For more infos on what Doulas are and what kind of services they provide, have look at deinedoula.ch
What to expect when giving birth by C-section (Caesarian)?
In Switzerland around 30% of babies are delivered via C-sections each year and even though it's a relatively common, low-risk procedure, your first choice, if you can, should be natural birth.
If a C-section is needed for medical reasons (baby is distressed, or in breach or born prematurely, etc.) you can be confident that the surgery will be carried out by expert hands in any major Swiss hospital.
When you give birth by C-section, your baby is usually handed to you after she is out of the womb and stays with you during recovery, which is usually short. Recovery is much faster when you get up and walk as soon as possible after surgery. Hospital staff will motivate you to be active. If you have trouble moving or changing your baby, nurses are usually available 24/7 in all hospitals.
What happens after you give birth?
After birth, you’ll spend some time in hospital to adjust to motherhood - around 3 to 4 days if you have given birth naturally and up to 6 days if you've had a C-section. All hospitalisation costs will be covered by your health insurance.
A hospital physiotherapist will help with a post-natal exercise regime and a midwife will give you help and advice on breastfeeding and looking after your new baby.
How about after you leave the Hospital/Geburtshaus?
Once you're at home with your baby, with little family support in sight (as is usually the case with expats), you might feel a bit lost. Don't let anxiety get you down, help is available, so make sure to use it.
A midwife can visit you at home and provide support with breastfeeding and basic care. You will need this and it is usually covered by your health insurance. But make sure you arrange and register with a midwife well in advance. Your health insurer can provide a list of approved midwives in your area. Their schedule might be full, this is why it is important to arrange the visits in advance.
For free online support on breastfeeding from other new mothers have a look at La Leche League.
In addition to this, for any tiny crazy question you might have about your baby (and you will) there is a great local community service pretty much all over Switzerland offering support and advice to any parents with a child under 5 years old. Look for your local Mutter und Vaterberatung center in the German regions or the Centre de Puericulture in Romandie. The friendly volunteers who work for these services are happy to help you and have extensive experience on anything child related, from sleep problems to eating habits.
What it's like giving birth in a Hirslanden hospital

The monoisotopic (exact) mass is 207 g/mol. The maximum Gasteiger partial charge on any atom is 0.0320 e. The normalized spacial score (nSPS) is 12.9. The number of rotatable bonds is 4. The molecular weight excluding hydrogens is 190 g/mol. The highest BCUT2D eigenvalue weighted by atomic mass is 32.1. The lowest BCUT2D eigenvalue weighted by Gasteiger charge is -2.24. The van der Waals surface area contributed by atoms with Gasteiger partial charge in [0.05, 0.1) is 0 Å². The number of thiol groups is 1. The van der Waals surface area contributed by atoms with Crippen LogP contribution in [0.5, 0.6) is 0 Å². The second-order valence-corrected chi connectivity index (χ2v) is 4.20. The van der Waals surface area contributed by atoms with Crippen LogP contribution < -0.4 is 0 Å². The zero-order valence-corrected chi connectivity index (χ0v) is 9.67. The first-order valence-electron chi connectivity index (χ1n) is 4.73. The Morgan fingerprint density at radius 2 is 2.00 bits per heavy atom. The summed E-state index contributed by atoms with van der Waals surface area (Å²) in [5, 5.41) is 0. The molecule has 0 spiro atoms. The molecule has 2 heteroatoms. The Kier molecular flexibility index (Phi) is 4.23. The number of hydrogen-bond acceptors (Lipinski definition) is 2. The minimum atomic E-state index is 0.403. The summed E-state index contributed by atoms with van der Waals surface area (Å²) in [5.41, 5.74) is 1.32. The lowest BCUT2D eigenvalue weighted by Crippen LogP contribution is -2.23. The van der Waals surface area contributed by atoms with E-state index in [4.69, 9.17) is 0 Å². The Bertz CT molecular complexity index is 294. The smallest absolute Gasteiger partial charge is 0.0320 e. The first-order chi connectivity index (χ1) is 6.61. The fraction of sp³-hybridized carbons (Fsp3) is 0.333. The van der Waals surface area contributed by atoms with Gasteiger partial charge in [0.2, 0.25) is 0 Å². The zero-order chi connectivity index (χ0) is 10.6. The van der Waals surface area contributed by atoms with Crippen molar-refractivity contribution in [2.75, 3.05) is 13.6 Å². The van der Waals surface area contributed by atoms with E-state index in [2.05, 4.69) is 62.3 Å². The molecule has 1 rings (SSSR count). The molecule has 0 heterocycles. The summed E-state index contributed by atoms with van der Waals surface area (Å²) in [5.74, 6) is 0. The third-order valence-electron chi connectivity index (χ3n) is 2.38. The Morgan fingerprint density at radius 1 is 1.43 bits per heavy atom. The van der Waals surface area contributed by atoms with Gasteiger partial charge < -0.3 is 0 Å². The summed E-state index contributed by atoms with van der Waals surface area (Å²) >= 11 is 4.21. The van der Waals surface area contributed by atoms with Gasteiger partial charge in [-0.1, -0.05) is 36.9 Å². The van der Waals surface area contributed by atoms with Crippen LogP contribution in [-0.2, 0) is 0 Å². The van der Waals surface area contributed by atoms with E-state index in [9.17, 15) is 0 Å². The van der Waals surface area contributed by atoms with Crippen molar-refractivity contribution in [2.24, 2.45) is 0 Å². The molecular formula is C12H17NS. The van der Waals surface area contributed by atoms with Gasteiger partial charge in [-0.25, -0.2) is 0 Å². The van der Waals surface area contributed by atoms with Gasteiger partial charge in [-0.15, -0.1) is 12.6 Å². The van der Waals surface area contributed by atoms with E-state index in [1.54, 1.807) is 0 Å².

With 17 top-class hospitals throughout Switzerland, Hirslanden is the largest private hospital group in Switzerland and provides some of the most impressive private healthcare in the world. All the hospitals are located in peaceful, green surroundings, some with therapeutic views of lakes and mountains, others with stunning architecture. Quite simply, Hirslanden is the best hospital group in Switzerland and a true leader in the service it provides.
Each hospital takes a holistic approach to your needs, and the wellbeing of mother and child is their top priority. The English-speaking staff have open minds and the conveyer belt approach you may find elsewhere is actively discouraged.
All 10 Hirslanden hospitals that have a maternity ward offer ultra-modern facilities and state-of-the-art technology to ensure that all your needs are catered to. You can relax knowing that you and your baby will get the most up-to-date, attentive care available. All Hirslanden hospitals offer a full range of cutting-edge medical procedures or alternative therapies ranging from homeopathy and acupuncture, to massage or aromatherapy.
In the birthing suite you can choose who will be present – doctor or midwife – and if you have a Doula, they will stay with you for support throughout. If you need conventional pain relief during the birth, such as gas and air or an epidural, these will always be available as required. You stay in control of your birthing experience and the outstanding, experienced medical staff at Hirslanden will listen to your requirements, give expert advice and focus on the safe and successful delivery of your baby.
Even after the birth Hirslanden continues to provide a top-notch service. Nurses are available 24/7 to support your every single need. There’s even a gourmet menu and room service, which might remind you more of a hotel than a conventional hospital. Your family is welcome to come and visit you during flexible visiting hours and can stay overnight in your room if it helps you to relax and feel comfortable.
All in all, from conception to birth, Hirslanden offers an exceptional maternity service that celebrates the wonder of birth and is entirely focused on you and your family (and your family to be!).
Find out more in the short video below with interviews from hospital staff and patients at Hirslanden's Klinik Im Park, Zurich: